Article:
1 point
  27. Had a nice, rare Cattle Egret today. Cattle Egret by Patrick Felker, on Flickr
    1 point
  28. Nice Verdin! I tried for one in Texas, but it just didn't work out this trip. Hopefully next time. The story ended with a full and happy cormorant.
    1 point
  29. This is the planet Mars rising over Devils Tower (taken July 17, 2018). In planning my cross continent drive, I realized I would be near Devils Tower National Monument very close to a new moon. I had never tried my hand at astrophotography (hell, I'm brand new to photography period). But I found an excellent web site with lots of advice and instruction. I researched locations in the monument that would align the tower with the Milky Way, set up my tripod and folding chair and gave it a try. I didn't know Mars would be in the sky, but quickly figured it out when I saw it (star tracking app on my phone). Since I had not had a chance to try this even once before I showed up at Devils Tower, I spent a couple of hours taking lots of pictures. Because of the large amount of post-processing needed, I could not get real time feedback so I followed a plan that systematically took me through a wide range of settings. I had no way to know if any of them were going to be worth a damn until a couple months later when I got home and worked on them. This particular photograph is five 15 second exposures at f/2.4 and ISO 4000 stacked using Adobe Lightroom. I had to post process it twice, once to optimize the Milky Way (which makes Mars an overexposed blob) and then again to optimize Mars (which leaves the Milky Way underexposed). I then had to paste optimized Mars over blob Mars. Lots of specialized techniques involved, but the web site allowed a complete novice to get a decent result. /Edit: looks like uploading degraded the picture a bit. But you get the idea πŸ˜‰.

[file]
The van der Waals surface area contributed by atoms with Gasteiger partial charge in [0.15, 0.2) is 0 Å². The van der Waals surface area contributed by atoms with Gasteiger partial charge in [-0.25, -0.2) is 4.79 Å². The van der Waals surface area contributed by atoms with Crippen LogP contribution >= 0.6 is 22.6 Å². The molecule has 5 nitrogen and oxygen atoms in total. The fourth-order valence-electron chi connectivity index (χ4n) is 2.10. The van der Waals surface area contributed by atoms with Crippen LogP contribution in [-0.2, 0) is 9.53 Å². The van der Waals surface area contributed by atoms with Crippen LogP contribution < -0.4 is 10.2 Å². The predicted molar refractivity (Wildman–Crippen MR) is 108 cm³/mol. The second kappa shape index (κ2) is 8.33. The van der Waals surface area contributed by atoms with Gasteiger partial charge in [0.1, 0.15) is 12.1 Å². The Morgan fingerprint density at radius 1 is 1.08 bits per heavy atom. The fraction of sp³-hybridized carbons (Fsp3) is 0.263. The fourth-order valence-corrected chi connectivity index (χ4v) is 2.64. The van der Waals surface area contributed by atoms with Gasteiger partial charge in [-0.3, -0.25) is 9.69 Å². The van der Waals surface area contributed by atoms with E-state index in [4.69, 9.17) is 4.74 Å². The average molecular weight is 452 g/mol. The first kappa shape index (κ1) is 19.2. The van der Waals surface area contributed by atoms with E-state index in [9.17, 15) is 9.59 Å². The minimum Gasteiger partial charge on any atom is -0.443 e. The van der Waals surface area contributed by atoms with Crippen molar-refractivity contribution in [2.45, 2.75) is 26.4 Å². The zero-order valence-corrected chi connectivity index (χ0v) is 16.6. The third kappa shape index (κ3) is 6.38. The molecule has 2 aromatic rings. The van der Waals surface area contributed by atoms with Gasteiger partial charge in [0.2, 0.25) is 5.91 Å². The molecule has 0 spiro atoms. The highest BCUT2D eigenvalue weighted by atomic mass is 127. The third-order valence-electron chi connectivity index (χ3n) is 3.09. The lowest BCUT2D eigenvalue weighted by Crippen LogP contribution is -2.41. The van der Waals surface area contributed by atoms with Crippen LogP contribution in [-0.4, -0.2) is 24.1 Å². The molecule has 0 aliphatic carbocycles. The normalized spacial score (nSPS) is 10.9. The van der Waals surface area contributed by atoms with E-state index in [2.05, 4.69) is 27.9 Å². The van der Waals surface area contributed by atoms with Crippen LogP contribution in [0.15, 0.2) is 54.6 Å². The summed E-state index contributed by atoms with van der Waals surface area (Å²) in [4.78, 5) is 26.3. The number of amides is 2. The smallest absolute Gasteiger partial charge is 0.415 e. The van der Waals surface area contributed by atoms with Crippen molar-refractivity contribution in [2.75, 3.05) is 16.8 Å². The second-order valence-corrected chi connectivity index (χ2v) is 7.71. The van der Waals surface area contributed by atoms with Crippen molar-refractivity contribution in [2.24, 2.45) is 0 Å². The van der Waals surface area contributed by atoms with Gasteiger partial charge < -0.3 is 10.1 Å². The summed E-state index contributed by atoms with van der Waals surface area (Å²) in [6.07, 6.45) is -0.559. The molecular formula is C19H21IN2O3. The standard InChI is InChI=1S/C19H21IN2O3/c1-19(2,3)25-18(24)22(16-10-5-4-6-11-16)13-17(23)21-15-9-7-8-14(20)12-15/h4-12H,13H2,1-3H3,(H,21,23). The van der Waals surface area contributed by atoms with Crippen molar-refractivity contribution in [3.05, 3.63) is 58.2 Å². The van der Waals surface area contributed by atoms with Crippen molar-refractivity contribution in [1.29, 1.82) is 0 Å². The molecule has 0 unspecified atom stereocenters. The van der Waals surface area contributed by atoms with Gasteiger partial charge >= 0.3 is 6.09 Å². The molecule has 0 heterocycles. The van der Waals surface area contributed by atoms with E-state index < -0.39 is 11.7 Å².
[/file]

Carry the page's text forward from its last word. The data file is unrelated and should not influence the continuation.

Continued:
1 point
  30. Hawk Aransas NWR 10-18 IMG_9812_rsz by johnd1964, on Flickr
    1 point
  31. Redtail Hawk She nest in my backyard every year Mississippi Kite building a nest across the steet
    1 point
  32. Mermet Wildlife Area, Il I waited an hour for him to come off the tree
    1 point
  33. Brown Pelican Texas Coast Brown Pelican Anahauc NWR 10-17 by johnd1964, on Flickr
    1 point
  34. I'm not sure this kingfisher is exactly "flying". More like "dive bombing" πŸ˜€. A fish is about to have a bad day... (Taken at Fish Creek in Tongass National Forest, Alaska on August 2, 2018)
    1 point
  35. I've got a large Elderberry shrub out back and when those berries ripen in mid/late August it's like the last hurrah for summer here. Lots of Robins, Mockingbirds, Catbirds, and Orioles until they strip the shrub bare; then they're gone. Right now I have a big patch of ripening sunflowers and other perennials that attracts the goldfinches non-stop. Today there was a pretty orange-ish cardinal that I haven't noticed before. Some grosbeaks would be awesome but very unlikely - have seen them only once, a pair of Rose-breasted, in the spring, years ago.... She's got a cool hairdo too..
    1 point